The UK’s audit industry is in need of “urgent reform”, according to the findings of a year-long review into the sector.
The review, which was led by Sir Donald Brydon, a former chair of the London Stock Exchange Group, calls for the creation of “a standalone and transparent audit profession” split off from the accounting trade.
The standalone sector should be governed by “a core set of principles” established by new regulator the Audit, Reporting and Governance Authority.
Auditing, the review says, should look beyond financial statements to “reflect the wider interests of everyone who depends on the company’s ongoing viability.”
The report also calls for a “step up on auditor transparency”, with new requirements to publish details of profitability from audit work.
The sector has been under fire in recent years after a series of high profile businesses such as Carillion, BHS, and Thomas Cook collapsed.
The lack of competition in the sector has come under the microscope in a year in which the Big Four accounting firms increased their share of the UK market.
In a report in April, the Competition and Markets Authority (CMA) called for the splitting of the Big Four’s audit arms from their non-audit arms and the introduction of joint audits to boost competition in the sector.
Brydon said: “The current audit framework is made up of a mosaic of legislation, statutory and self regulation and formal and informal guidelines developed over a century.
“It is no longer capable of fully supporting the expectations of the users of audit. Audit is in need of urgent reform if we are to increase confidence in
business and increase the chances of preventing unnecessary corporate failures.”
Bill Michael, chairman and senior partner at KPMG UK, said: “We welcome this comprehensive report from Sir Donald Brydon and the recognition of the important role that audit plays in society.
“As a firm we have made a number of changes, which demonstrate how serious we are about rebuilding trust in our profession and the excellence and independence of our audit practice.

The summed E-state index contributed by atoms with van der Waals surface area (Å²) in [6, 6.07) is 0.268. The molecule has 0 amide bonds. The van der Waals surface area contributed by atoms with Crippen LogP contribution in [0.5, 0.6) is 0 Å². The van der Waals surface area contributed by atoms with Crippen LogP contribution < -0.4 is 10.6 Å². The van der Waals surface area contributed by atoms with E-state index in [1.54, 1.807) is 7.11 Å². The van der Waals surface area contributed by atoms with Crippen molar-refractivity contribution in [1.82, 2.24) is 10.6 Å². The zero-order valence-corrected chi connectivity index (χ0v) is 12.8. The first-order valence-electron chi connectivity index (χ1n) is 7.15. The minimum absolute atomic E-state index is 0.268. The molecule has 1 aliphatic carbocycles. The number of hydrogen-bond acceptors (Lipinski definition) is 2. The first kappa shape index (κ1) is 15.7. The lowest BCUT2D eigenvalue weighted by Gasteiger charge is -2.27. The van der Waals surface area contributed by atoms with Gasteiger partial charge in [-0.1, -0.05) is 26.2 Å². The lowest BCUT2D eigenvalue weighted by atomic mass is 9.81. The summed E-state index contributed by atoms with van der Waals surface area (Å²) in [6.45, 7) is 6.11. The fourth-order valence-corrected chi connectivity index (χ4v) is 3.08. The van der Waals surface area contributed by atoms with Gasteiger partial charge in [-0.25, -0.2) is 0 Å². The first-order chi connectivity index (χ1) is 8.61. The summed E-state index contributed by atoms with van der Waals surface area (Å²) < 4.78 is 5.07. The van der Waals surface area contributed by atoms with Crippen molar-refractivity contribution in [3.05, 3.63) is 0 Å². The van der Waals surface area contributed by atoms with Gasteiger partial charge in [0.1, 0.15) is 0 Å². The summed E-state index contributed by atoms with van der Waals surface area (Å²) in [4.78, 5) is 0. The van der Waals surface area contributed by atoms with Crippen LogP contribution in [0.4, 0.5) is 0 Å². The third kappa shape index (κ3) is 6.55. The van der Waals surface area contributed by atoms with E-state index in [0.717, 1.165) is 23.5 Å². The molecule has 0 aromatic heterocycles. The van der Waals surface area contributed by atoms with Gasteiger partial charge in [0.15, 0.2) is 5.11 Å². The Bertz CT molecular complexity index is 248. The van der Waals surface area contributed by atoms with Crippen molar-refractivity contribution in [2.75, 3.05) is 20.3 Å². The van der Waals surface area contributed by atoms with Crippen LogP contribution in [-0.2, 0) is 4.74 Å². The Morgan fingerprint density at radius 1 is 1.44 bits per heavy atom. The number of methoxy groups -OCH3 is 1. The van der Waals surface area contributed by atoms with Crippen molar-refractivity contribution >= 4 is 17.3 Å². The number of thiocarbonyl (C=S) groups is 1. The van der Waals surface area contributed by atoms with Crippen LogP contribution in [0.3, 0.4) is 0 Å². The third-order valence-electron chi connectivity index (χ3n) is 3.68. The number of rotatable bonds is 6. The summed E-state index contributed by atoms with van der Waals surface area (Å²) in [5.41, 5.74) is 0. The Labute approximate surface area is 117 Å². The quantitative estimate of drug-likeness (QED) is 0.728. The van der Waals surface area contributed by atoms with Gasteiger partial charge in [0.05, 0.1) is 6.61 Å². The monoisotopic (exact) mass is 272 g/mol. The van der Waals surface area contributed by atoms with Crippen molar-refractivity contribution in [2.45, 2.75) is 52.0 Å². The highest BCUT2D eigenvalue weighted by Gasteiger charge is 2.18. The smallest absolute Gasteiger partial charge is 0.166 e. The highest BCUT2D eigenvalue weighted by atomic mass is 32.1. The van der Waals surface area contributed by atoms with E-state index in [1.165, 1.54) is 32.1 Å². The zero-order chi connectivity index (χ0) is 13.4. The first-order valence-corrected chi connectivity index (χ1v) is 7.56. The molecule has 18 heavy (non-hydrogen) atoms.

“We were the first firm to announce the discontinuance of non-audit services to FTSE 350 companies we audit, to introduce graduated findings in our audit reports and to change our governance to create a separate audit executive committee, which is solely focused on the performance management of our audit business.”
Stephen Griggs, deputy chief executive and managing partner for audit at Deloitte, welcomed the report:
“Sir Donald Brydon’s report sets out a bold vision of a future corporate reporting system and the very purpose of audit.
“Sir Donald’s report, along with recommendations from Sir John Kingman and the CMA, should be considered as one holistic package of reforms. We look forward to engaging as this progresses.”
A spokesperson for current regulator the Financial Reporting Council (FRC) said: “The FRC will study Sir Donald Brydon’s report with interest. Many of his recommendations, if accepted by the government, will have significant implications for the FRC in respect of our activities and resource requirements.
“We have already implemented a number of the recommendations of the independent review of the FRC and anticipate being involved in delivering the broader reforms to the UK audit market that the government has initiated.”